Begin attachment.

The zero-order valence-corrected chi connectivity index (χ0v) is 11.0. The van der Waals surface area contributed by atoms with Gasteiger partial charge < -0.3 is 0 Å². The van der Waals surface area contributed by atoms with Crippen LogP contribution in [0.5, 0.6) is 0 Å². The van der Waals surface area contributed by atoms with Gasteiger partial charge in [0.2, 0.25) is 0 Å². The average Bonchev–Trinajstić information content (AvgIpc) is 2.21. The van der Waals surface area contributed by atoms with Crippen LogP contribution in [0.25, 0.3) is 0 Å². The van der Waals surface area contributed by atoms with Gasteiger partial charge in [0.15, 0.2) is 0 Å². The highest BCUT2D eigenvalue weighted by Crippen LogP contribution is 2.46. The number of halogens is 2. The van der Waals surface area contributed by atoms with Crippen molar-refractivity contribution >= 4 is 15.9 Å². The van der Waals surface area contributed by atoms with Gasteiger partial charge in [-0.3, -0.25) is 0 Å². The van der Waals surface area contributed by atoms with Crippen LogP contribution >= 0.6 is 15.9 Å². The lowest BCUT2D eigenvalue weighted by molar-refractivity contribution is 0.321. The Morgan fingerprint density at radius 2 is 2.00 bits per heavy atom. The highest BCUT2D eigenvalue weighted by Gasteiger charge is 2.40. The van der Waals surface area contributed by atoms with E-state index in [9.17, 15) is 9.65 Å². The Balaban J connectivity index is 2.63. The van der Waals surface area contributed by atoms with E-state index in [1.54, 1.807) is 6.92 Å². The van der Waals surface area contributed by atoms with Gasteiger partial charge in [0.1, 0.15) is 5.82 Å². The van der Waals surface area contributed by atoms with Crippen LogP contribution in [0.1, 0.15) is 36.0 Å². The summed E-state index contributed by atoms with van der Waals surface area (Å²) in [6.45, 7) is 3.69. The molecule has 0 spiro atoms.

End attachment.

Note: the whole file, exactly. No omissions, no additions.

The zero-order valence-corrected chi connectivity index (χ0v) is 11.0. The van der Waals surface area contributed by atoms with Gasteiger partial charge < -0.3 is 0 Å². The van der Waals surface area contributed by atoms with Crippen LogP contribution in [0.5, 0.6) is 0 Å². The van der Waals surface area contributed by atoms with Gasteiger partial charge in [0.2, 0.25) is 0 Å². The average Bonchev–Trinajstić information content (AvgIpc) is 2.21. The van der Waals surface area contributed by atoms with Crippen LogP contribution in [0.25, 0.3) is 0 Å². The van der Waals surface area contributed by atoms with Gasteiger partial charge in [0.15, 0.2) is 0 Å². The highest BCUT2D eigenvalue weighted by Crippen LogP contribution is 2.46. The number of halogens is 2. The van der Waals surface area contributed by atoms with Crippen molar-refractivity contribution >= 4 is 15.9 Å². The van der Waals surface area contributed by atoms with Gasteiger partial charge in [-0.3, -0.25) is 0 Å². The van der Waals surface area contributed by atoms with Crippen LogP contribution >= 0.6 is 15.9 Å². The lowest BCUT2D eigenvalue weighted by molar-refractivity contribution is 0.321. The Morgan fingerprint density at radius 2 is 2.00 bits per heavy atom. The highest BCUT2D eigenvalue weighted by Gasteiger charge is 2.40. The van der Waals surface area contributed by atoms with E-state index in [9.17, 15) is 9.65 Å². The Balaban J connectivity index is 2.63. The van der Waals surface area contributed by atoms with E-state index in [1.54, 1.807) is 6.92 Å². The van der Waals surface area contributed by atoms with Gasteiger partial charge in [0.1, 0.15) is 5.82 Å². The van der Waals surface area contributed by atoms with Crippen LogP contribution in [0.1, 0.15) is 36.0 Å². The summed E-state index contributed by atoms with van der Waals surface area (Å²) in [6.45, 7) is 3.69. The molecule has 0 spiro atoms.